I ran all of my soaked nuts through the Champion Juicer with the homogenizing plate on. But if you have a good blender like a VitaMix or a Blendtec you can simply just use the blender. Add the lemon juice and zest, and the nama shoyu and olive oil to the nuts in the blender along with the tarragon and pepper, and blend until mostly smooth. Then add in the minced celery and onion by hand. You could also reserve some of the tarragon and mince with a knife and stir it in by hand to give a little color bits in the pate. This simple pate can be flavored in a variety of ways, its great with lime, cilantro and some cumin and cayenne. Try it with parsley, lemon, nama shoyu with fine minced carrot, onion and celery. Garlic and basil with lemon and balsamic vinegar and fine diced soaked sun dried tomatoes for a Mediterranean flavor. Its also really good with umiboshi plum vinegar and dill with sweet onion and garlic. Or try it with a bit of chopped dried fruit, like cranberries or apricots, and some cardamom, that would be really good with walnuts. Get creative with your flavor combinations, you'll be surprised at how many ways to make pate. Try filling endive boats for an appetizer, or fill celery sticks, or make romaine tacos by filling whole romaine lettuce leaves with Mexican pate, topped with shredded yellow squash and fresh pico de gallo and avocado. There are so many possibilities, just let your taste buds run away with your imagination! You can also play with the ratio and combinations of the nuts. Sometimes I like to use pumpkin seeds and sunflower seeds alone, or walnuts also work great in combination with other nuts. Macadamia and walnuts are extra oily, so make sure they are in combination with other nuts and seeds to balance out the greasiness. As always, taste as you go, start out conservative, and add more to your liking. Its really hard to make something less salty and less lemony, vinegary, etc., but its easy to lightly flavor your pate, and add a bit more of whatever you think it needs.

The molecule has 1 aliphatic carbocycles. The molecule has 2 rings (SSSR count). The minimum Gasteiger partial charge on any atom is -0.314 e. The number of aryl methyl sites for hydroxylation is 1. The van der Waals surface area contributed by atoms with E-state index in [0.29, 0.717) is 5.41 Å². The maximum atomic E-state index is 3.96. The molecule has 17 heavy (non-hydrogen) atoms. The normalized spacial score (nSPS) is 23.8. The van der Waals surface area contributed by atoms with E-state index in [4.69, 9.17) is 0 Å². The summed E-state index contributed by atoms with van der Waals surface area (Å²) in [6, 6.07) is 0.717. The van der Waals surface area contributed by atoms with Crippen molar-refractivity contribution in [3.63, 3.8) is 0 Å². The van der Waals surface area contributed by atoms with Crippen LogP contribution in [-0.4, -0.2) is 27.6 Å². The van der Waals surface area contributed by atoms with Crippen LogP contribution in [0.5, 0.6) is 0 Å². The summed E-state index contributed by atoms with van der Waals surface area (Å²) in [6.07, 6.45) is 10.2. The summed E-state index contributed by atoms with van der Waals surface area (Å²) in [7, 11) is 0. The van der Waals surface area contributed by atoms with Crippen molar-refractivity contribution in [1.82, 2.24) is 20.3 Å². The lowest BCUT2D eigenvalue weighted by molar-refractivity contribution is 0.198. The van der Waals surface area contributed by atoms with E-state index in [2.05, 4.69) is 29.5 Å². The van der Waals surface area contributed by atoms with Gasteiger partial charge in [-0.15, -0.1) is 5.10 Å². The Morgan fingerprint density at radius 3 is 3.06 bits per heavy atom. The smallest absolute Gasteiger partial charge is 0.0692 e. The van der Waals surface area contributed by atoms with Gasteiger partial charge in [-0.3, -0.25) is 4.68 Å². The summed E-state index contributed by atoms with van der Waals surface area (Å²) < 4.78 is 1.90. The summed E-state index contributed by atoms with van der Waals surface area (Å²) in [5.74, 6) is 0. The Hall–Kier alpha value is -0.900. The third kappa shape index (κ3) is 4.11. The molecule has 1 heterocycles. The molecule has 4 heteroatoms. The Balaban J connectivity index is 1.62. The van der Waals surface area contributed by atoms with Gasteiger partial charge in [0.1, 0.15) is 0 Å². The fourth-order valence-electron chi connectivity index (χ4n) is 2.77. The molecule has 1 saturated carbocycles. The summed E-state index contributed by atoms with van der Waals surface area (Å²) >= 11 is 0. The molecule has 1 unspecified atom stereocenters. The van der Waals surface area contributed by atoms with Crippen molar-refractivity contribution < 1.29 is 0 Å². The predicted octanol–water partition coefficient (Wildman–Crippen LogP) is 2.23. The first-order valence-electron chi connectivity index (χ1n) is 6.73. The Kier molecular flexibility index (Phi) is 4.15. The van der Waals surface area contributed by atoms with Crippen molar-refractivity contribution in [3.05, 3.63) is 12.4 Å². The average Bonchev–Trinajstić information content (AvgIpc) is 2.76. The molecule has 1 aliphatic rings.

With Squash blossoms so plenty right now, they make pretty and tasty treats that will be sure to impress for your next summer get together.
Both summer and winter squash blossoms are edible flowers, raw or cooked. Harvest only the male blossoms unless the goal is to reduce production. Male blossoms are easily distinguished from the female blossoms. The stem of the male blossom is thin and trim. The stem of the female blossom is very thick. At the base of the female flower below the petals is a small bulge, which is the developing squash. Always leave a few male blossoms on the vine for pollination purposes. There are always many more male flowers than female.
Use pruning shears or a sharp knife to cut squash blossoms at midday when the petals are open, leaving one inch of stem. Gently rinse in a pan of cool water and store in ice water in the refrigerator until ready to use. The flowers can be stored for a few hours or up to 1 or 2 days.
They are easy to fill, just use a regular spoon and gently scoop some pate into the blossom until it seems full, but not bursting out. Arrange nicely on a pretty plate, maybe decorate with a few more edible flowers, and voila! All there is left to do is share and enjoy!